Crime  €2,800

Employment Practices Liability €3,000

Data Guard  €2,050

PA/Travel  €950

Office combined €3,673.22

Motor Contingency  €900

Computer €250



2016/2017:

Management Liability €17,200

Crime  €2,800

Employment Practices Liability €3,000

Data Guard  €2,050

PA/Travel  €902.50

Office combined €2,700

Motor Contingency  €963

Computer  €250

Excess Employers Liability  €940


Chartis Ireland

ACE Group

Chartis Ireland

ACE Group

Chartis Ireland

RSA Group

RSA Group



Chartis Ireland

ACE Group

Chartis Ireland

ACE Group

Chartis Ireland

RSA Group

RSA Group





Chartis Ireland

ACE Group

Chartis Ireland

ACE Group

Chartis Ireland

RSA Group

RSA Group

RSA Group





AIG Europe Ltd

ACE Group

AIG Europe Ltd

ACE Group

AIG Europe Ltd

RSA Group

RSA Group

RSA Group





AIG Europe Ltd

ACE Group

AIG Europe Ltd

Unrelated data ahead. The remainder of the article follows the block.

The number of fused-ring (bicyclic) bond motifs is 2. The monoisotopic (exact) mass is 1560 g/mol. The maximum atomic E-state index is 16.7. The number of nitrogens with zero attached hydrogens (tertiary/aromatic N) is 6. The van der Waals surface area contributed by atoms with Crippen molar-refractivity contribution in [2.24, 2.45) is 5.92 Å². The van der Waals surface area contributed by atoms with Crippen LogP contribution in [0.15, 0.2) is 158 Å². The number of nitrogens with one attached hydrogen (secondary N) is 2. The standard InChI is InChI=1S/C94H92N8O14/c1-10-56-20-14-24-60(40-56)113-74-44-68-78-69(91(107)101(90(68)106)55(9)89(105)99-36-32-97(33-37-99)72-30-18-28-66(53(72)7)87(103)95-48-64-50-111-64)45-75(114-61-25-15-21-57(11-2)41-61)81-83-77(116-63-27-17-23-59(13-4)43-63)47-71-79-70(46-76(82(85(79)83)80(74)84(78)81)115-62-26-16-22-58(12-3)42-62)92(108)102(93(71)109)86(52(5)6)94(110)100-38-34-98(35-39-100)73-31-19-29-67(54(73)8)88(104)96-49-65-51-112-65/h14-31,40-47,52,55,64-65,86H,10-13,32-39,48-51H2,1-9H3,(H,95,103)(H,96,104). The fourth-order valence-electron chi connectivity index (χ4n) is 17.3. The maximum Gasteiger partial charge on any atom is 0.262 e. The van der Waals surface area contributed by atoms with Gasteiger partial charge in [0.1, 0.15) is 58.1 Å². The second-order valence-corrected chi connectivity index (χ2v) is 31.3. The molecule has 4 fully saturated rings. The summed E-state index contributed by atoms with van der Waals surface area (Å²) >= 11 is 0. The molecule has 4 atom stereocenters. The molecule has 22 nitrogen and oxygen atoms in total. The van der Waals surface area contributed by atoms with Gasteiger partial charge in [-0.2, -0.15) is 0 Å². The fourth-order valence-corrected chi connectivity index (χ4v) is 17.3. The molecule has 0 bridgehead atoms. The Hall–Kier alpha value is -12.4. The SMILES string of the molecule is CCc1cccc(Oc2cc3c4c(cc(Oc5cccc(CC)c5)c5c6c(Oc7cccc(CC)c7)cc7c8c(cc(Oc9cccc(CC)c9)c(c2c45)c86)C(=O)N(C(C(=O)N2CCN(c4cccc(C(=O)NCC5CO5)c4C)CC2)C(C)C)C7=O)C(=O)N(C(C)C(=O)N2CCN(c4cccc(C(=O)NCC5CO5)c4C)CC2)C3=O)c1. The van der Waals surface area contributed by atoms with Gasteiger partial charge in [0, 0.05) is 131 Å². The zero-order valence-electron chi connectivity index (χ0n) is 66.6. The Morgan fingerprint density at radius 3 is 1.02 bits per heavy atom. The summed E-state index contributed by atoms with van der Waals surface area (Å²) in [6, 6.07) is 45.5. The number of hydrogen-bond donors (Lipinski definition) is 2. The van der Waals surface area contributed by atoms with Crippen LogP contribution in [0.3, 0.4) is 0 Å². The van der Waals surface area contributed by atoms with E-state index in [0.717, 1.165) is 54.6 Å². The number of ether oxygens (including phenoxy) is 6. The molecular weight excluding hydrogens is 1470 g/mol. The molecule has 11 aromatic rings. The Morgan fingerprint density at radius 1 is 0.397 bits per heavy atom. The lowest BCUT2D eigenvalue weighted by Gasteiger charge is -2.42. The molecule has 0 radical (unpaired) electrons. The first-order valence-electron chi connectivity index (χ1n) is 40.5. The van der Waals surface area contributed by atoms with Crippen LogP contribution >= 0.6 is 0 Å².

ACE Group

AIG Europe Ltd

RSA Group

RSA Group

RSA Group



AIG Europe Ltd

ACE Group

AIG Europe Ltd

ACE Group

AIG Europe Ltd

RSA Group

RSA Group

RSA Group





AIG Europe Ltd.

ACE/Chubb

AIG Europe Ltd.

ACE/Chubb

AIG Europe Ltd.

Hiscox Insurance Co.

RSA Group

RSA Group

ACE/Chubb






















Nil


The referred reply under Standing Order 42A was forwarded to the Deputy.

Tracker Mortgages

 133. Deputy James Lawless Information on James Lawless Zoom on James Lawless asked the Minister for Finance Information on Michael Noonan Zoom on Michael Noonan when the Central Bank tracker mortgage review will inform affected customers of the reinstatement of their tracker mortgages; when the associated refunds will be issued; if he will be recommending a level of compensation for persons who have had their tracker mortgages reinstated before the Central Bank tracker review was initiated; and if he will make a statement on the matter. [15286/17]

Minister for Finance (Deputy Michael Noonan): Information on Michael Noonan Zoom on Michael Noonan The Deputy may wish to note that the Central Bank of Ireland published a further update report on the Examination of Tracker Mortgage Related Issues on 23 March 2017 and that this is available on its website at: http://www.centralbank.ie/press-area/press-releases/Pages/updatereportoncontinuingExaminationofTrackerMortgageIssues.aspx.